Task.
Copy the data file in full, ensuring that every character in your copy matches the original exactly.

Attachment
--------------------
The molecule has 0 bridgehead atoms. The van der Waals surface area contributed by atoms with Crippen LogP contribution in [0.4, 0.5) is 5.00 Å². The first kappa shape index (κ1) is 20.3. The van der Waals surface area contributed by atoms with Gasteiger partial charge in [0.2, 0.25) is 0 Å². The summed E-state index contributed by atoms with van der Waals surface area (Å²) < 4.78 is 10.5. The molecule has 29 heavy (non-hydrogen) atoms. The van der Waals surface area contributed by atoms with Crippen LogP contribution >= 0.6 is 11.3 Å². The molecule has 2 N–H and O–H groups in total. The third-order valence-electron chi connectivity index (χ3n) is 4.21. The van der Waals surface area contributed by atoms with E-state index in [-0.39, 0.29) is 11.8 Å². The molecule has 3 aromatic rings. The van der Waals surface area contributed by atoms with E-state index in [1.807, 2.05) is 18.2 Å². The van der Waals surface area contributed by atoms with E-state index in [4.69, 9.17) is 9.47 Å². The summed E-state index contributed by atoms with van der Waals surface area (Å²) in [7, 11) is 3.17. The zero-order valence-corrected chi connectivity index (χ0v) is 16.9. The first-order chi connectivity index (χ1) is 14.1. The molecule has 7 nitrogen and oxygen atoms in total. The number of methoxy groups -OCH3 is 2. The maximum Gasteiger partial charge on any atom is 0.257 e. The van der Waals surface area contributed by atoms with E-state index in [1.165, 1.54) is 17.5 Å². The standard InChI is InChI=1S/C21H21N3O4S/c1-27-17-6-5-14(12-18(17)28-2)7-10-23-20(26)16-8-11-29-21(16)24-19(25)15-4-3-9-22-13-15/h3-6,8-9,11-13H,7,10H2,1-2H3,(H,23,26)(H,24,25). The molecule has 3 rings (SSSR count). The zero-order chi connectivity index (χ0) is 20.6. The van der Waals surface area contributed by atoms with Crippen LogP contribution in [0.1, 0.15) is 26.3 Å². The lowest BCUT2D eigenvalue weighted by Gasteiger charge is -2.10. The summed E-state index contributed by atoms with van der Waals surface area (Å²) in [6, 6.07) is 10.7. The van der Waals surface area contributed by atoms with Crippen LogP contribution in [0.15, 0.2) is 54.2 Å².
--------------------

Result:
The molecule has 0 bridgehead atoms. The van der Waals surface area contributed by atoms with Crippen LogP contribution in [0.4, 0.5) is 5.00 Å². The first kappa shape index (κ1) is 20.3. The van der Waals surface area contributed by atoms with Gasteiger partial charge in [0.2, 0.25) is 0 Å². The summed E-state index contributed by atoms with van der Waals surface area (Å²) < 4.78 is 10.5. The molecule has 29 heavy (non-hydrogen) atoms. The van der Waals surface area contributed by atoms with Crippen LogP contribution >= 0.6 is 11.3 Å². The molecule has 2 N–H and O–H groups in total. The third-order valence-electron chi connectivity index (χ3n) is 4.21. The van der Waals surface area contributed by atoms with E-state index in [-0.39, 0.29) is 11.8 Å². The molecule has 3 aromatic rings. The van der Waals surface area contributed by atoms with E-state index in [1.807, 2.05) is 18.2 Å². The van der Waals surface area contributed by atoms with E-state index in [4.69, 9.17) is 9.47 Å². The summed E-state index contributed by atoms with van der Waals surface area (Å²) in [7, 11) is 3.17. The zero-order valence-corrected chi connectivity index (χ0v) is 16.9. The first-order chi connectivity index (χ1) is 14.1. The molecule has 7 nitrogen and oxygen atoms in total. The number of methoxy groups -OCH3 is 2. The maximum Gasteiger partial charge on any atom is 0.257 e. The van der Waals surface area contributed by atoms with E-state index in [1.165, 1.54) is 17.5 Å². The standard InChI is InChI=1S/C21H21N3O4S/c1-27-17-6-5-14(12-18(17)28-2)7-10-23-20(26)16-8-11-29-21(16)24-19(25)15-4-3-9-22-13-15/h3-6,8-9,11-13H,7,10H2,1-2H3,(H,23,26)(H,24,25). The molecule has 3 rings (SSSR count). The zero-order chi connectivity index (χ0) is 20.6. The van der Waals surface area contributed by atoms with Crippen LogP contribution in [0.1, 0.15) is 26.3 Å². The lowest BCUT2D eigenvalue weighted by Gasteiger charge is -2.10. The summed E-state index contributed by atoms with van der Waals surface area (Å²) in [6, 6.07) is 10.7. The van der Waals surface area contributed by atoms with Crippen LogP contribution in [0.15, 0.2) is 54.2 Å².